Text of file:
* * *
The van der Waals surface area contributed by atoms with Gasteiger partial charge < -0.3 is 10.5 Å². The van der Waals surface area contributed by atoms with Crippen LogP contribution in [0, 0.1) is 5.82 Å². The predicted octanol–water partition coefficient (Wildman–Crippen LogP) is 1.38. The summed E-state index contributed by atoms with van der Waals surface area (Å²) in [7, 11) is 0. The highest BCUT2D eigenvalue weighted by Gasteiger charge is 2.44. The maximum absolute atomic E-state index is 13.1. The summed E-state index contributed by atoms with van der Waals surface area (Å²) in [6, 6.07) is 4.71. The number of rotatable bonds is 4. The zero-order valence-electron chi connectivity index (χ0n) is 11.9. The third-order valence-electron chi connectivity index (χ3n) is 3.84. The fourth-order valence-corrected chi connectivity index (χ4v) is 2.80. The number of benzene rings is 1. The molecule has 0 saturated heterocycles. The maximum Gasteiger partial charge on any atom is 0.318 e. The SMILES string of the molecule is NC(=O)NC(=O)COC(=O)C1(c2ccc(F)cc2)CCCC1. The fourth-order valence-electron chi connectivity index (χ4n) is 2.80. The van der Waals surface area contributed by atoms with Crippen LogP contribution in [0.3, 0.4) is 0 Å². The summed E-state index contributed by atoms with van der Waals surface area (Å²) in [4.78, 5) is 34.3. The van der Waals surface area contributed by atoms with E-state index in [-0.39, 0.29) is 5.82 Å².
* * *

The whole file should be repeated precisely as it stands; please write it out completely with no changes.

The van der Waals surface area contributed by atoms with Gasteiger partial charge < -0.3 is 10.5 Å². The van der Waals surface area contributed by atoms with Crippen LogP contribution in [0, 0.1) is 5.82 Å². The predicted octanol–water partition coefficient (Wildman–Crippen LogP) is 1.38. The summed E-state index contributed by atoms with van der Waals surface area (Å²) in [7, 11) is 0. The highest BCUT2D eigenvalue weighted by Gasteiger charge is 2.44. The maximum absolute atomic E-state index is 13.1. The summed E-state index contributed by atoms with van der Waals surface area (Å²) in [6, 6.07) is 4.71. The number of rotatable bonds is 4. The zero-order valence-electron chi connectivity index (χ0n) is 11.9. The third-order valence-electron chi connectivity index (χ3n) is 3.84. The fourth-order valence-corrected chi connectivity index (χ4v) is 2.80. The number of benzene rings is 1. The molecule has 0 saturated heterocycles. The maximum Gasteiger partial charge on any atom is 0.318 e. The SMILES string of the molecule is NC(=O)NC(=O)COC(=O)C1(c2ccc(F)cc2)CCCC1. The fourth-order valence-electron chi connectivity index (χ4n) is 2.80. The van der Waals surface area contributed by atoms with Crippen LogP contribution in [0.3, 0.4) is 0 Å². The summed E-state index contributed by atoms with van der Waals surface area (Å²) in [4.78, 5) is 34.3. The van der Waals surface area contributed by atoms with E-state index in [-0.39, 0.29) is 5.82 Å².